- This topic has 3 replies, 3 voices, and was last updated 19 years, 1 month ago by Anonymous.
October 13, 2004 at 2:33 pm #3521AnonymousInactive
Hi I’m looking for some advice/help. So far I’ve created a few games with a plain background that I can move an object around.
I’m now intersted in creating a dugeon. Say 8 rooms connected together. Can anyone suggest any resources/tutorials to get me started??
October 15, 2004 at 4:38 pm #15135AnonymousInactive
You’ll need to supply a bit more information than that.
Are you talking about 2D or 3D for instance?
October 15, 2004 at 9:22 pm #15136AnonymousInactive
Sorry, must half been have alseep (up late working on assignment) when I posted that,
Ok so far I’ve created a single room (surface) with SDL/C++.
What I want to do is create little dungeon rooms that link together. All 2D, a overhead shot simlair to that of the orginal Zelda games. I think with small games I could get away with drawing the whole map on one surface, but I’d like to take a more “professional” approach and consider the possiblity that many hundreds of rooms may eventually be linked.
I’m also trying to find out more about tile maps, and what is the differnce between that, and a plain surface. Whats the best approach to take, and how do I learn/take it.
Ideally what I’d like to do, is create a map file, which contains information about the map. A function would then generate the data and store it in a suitable data structure, to be displayed on screen.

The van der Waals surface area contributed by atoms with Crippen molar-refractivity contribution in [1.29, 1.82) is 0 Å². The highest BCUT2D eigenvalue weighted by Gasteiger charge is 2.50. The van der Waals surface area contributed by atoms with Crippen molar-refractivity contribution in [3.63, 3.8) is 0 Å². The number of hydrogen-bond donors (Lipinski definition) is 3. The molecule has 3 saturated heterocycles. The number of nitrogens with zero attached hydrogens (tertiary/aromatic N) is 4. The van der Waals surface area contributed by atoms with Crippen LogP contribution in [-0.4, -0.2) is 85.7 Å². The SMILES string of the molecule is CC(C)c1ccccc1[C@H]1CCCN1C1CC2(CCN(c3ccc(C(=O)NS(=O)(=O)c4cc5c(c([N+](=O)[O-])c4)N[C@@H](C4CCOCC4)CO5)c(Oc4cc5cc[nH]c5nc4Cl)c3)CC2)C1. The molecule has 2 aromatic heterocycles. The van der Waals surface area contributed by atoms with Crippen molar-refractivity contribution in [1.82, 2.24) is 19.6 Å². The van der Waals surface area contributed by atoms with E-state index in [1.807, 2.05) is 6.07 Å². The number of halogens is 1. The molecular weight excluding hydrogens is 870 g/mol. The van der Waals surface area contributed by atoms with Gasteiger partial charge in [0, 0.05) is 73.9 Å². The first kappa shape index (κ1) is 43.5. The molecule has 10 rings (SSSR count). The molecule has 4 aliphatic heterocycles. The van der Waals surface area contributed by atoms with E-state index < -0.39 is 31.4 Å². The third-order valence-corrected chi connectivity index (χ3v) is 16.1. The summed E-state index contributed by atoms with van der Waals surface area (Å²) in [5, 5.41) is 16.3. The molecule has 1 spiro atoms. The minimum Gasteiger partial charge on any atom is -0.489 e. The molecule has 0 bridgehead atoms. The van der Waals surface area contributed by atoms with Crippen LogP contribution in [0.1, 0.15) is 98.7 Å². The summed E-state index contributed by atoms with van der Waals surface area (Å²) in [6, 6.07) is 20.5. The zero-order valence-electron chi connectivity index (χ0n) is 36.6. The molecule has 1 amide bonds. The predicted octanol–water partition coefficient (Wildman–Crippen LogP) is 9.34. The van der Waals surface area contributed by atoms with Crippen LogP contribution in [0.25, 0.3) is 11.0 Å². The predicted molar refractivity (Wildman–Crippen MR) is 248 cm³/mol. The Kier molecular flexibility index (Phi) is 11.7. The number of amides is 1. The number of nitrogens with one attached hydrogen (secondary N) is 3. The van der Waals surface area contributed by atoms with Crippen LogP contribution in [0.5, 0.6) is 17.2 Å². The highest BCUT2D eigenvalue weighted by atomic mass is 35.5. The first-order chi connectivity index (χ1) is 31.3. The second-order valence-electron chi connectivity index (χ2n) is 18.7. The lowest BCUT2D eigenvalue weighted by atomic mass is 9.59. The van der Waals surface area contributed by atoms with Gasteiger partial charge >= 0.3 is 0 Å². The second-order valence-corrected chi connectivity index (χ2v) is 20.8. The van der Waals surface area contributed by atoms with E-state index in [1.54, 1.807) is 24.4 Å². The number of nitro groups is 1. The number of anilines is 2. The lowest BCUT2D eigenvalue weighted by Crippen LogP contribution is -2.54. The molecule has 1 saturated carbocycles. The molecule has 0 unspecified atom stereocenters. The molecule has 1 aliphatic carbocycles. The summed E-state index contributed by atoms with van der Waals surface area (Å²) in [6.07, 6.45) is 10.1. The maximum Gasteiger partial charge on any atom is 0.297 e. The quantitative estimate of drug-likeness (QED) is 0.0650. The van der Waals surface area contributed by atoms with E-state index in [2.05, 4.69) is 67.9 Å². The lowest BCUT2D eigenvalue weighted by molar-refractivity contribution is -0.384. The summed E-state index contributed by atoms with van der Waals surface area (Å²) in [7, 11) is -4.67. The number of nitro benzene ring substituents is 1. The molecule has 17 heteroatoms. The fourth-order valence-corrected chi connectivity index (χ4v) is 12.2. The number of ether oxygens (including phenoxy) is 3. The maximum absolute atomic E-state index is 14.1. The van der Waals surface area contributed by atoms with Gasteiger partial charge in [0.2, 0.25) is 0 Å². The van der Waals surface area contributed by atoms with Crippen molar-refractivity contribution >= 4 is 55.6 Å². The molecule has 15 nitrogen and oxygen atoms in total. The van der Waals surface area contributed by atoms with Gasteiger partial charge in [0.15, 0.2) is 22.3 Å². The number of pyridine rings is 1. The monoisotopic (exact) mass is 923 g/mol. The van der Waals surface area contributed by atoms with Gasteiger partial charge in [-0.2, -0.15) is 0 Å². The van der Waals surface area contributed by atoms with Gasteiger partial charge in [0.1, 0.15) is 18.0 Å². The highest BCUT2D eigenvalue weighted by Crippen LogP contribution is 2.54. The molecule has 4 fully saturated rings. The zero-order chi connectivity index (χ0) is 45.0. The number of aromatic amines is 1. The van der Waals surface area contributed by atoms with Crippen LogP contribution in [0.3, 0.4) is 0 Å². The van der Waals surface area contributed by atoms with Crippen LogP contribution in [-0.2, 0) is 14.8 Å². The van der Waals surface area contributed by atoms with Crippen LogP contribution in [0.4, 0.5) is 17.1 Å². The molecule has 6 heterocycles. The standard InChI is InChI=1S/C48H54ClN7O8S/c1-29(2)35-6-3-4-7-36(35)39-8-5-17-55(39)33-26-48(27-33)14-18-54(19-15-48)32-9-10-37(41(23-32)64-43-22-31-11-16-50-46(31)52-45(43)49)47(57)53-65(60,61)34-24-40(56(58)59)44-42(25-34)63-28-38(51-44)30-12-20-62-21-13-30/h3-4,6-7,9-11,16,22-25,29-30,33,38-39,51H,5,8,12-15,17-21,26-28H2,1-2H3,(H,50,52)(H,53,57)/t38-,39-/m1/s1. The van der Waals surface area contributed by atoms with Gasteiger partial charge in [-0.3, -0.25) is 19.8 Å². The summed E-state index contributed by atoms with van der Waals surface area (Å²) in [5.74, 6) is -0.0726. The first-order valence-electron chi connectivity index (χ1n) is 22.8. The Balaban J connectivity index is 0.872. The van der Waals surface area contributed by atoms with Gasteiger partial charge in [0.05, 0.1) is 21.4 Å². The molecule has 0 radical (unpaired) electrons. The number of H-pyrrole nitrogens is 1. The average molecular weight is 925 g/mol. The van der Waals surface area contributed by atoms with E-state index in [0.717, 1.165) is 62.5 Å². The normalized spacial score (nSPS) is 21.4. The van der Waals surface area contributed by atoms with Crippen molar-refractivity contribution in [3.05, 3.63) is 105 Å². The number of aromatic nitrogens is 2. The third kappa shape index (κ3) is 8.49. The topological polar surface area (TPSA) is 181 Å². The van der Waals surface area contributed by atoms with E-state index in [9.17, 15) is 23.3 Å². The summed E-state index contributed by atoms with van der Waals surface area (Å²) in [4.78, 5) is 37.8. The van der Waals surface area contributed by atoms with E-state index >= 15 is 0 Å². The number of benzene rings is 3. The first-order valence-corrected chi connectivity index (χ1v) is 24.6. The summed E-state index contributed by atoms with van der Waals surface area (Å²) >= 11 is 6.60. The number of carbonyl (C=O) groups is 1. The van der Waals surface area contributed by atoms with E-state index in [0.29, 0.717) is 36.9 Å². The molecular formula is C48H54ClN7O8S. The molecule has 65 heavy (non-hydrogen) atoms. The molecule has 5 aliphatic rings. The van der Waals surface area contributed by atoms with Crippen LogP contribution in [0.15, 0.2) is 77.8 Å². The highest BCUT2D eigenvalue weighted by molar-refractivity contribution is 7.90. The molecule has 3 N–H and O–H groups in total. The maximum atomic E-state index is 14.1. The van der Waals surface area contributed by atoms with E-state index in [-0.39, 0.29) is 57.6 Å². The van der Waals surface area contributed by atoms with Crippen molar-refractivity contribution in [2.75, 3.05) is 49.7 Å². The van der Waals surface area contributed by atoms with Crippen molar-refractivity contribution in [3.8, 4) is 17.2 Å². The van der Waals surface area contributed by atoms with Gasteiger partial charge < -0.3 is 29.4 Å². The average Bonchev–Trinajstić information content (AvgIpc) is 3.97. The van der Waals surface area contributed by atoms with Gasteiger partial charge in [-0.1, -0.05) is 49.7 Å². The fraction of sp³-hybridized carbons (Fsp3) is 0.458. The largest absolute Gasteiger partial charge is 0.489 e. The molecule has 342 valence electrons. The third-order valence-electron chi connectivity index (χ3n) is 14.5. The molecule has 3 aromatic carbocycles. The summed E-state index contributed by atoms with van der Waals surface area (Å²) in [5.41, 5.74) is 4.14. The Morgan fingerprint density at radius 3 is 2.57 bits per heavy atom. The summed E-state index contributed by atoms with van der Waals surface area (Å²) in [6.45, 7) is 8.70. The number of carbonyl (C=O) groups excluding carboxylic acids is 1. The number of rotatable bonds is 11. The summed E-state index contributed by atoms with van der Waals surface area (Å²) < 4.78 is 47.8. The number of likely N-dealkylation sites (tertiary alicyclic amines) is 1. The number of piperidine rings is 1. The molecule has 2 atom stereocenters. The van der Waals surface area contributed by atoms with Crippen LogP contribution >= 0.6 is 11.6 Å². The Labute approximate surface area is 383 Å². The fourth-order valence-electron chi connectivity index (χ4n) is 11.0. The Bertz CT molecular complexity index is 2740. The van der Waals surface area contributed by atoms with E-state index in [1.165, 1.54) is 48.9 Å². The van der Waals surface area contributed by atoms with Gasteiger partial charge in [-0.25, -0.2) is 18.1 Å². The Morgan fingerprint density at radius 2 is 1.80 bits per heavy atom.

October 16, 2004 at 7:21 pm #15145AnonymousInactive
You can create tiles for isometric games which will work in a 2D game. In the old days this was done in Delux Paint and images were drawn by hand. If you are rendering 3D graphics to be used as 2D tiles and they are being shown from any kind of angle, make sure you don’t use perspective to render them. (Same is true for drawing by hand). Whether rendered or hand drawn, all of your diagonal lines should be parallel. That way any graphic can be placed beside another and their diagonal base lines on the ground should slot into each other.
30 degrees by 30 degrees is the usual angle for strategy games, although in reality it’s not exactly 30 degrees. Delux Paint used to round it off to 30 but what you’re really looking for is a neatly stepped pattern in pixels. You can do this in Windows Paint.
Zoom in to 8X.
Use the line tool to draw a diagonal line where the pixels measure 2 across, 1 up, 2 across, 1 up.
Always use this type of line to define the edges of your tiles.
If you use 256-colour 8 bit file formats like BMP or PCX, you can specify a colour to act as a transparency. Set this to something horrible that you would never use in your image. Pepto-Bismol pink works well — R255 B255 G000
Finish your work in Paint Shop Pro, Photoshop or something a little nicer than Windows Pain(t). Paint is good for those base lines though. It’s not advisable to create tiles with antialiased edges.
If you’re more up-to-date and can use a PNG or TGA file, then the outsides of your tiles can be made transparent with an alpha channel.
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